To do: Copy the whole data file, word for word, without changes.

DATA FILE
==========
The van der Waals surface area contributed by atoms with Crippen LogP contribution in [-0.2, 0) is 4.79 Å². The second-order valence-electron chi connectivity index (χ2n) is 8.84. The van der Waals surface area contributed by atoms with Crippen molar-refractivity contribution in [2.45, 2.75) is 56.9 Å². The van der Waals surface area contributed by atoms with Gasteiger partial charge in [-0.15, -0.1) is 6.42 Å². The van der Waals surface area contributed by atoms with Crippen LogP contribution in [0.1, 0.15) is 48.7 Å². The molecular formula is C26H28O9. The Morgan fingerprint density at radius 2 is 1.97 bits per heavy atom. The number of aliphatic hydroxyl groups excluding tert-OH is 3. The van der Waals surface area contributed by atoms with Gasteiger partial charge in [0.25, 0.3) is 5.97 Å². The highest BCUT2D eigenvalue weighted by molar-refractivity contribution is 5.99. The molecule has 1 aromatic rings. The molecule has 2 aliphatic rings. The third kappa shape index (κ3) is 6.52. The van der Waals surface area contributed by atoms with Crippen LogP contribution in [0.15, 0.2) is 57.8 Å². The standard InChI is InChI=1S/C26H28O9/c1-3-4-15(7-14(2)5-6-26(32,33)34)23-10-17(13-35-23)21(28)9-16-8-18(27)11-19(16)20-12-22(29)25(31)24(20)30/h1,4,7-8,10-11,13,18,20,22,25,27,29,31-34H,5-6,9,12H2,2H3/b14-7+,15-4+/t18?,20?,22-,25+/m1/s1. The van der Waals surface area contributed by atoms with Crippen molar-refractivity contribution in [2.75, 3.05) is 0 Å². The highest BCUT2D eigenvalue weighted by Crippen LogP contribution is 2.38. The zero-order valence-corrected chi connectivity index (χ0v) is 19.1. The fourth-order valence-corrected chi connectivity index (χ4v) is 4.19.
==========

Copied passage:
The van der Waals surface area contributed by atoms with Crippen LogP contribution in [-0.2, 0) is 4.79 Å². The second-order valence-electron chi connectivity index (χ2n) is 8.84. The van der Waals surface area contributed by atoms with Crippen molar-refractivity contribution in [2.45, 2.75) is 56.9 Å². The van der Waals surface area contributed by atoms with Gasteiger partial charge in [-0.15, -0.1) is 6.42 Å². The van der Waals surface area contributed by atoms with Crippen LogP contribution in [0.1, 0.15) is 48.7 Å². The molecular formula is C26H28O9. The Morgan fingerprint density at radius 2 is 1.97 bits per heavy atom. The number of aliphatic hydroxyl groups excluding tert-OH is 3. The van der Waals surface area contributed by atoms with Gasteiger partial charge in [0.25, 0.3) is 5.97 Å². The highest BCUT2D eigenvalue weighted by molar-refractivity contribution is 5.99. The molecule has 1 aromatic rings. The molecule has 2 aliphatic rings. The third kappa shape index (κ3) is 6.52. The van der Waals surface area contributed by atoms with Crippen LogP contribution in [0.15, 0.2) is 57.8 Å². The standard InChI is InChI=1S/C26H28O9/c1-3-4-15(7-14(2)5-6-26(32,33)34)23-10-17(13-35-23)21(28)9-16-8-18(27)11-19(16)20-12-22(29)25(31)24(20)30/h1,4,7-8,10-11,13,18,20,22,25,27,29,31-34H,5-6,9,12H2,2H3/b14-7+,15-4+/t18?,20?,22-,25+/m1/s1. The van der Waals surface area contributed by atoms with Crippen molar-refractivity contribution in [2.75, 3.05) is 0 Å². The highest BCUT2D eigenvalue weighted by Crippen LogP contribution is 2.38. The zero-order valence-corrected chi connectivity index (χ0v) is 19.1. The fourth-order valence-corrected chi connectivity index (χ4v) is 4.19.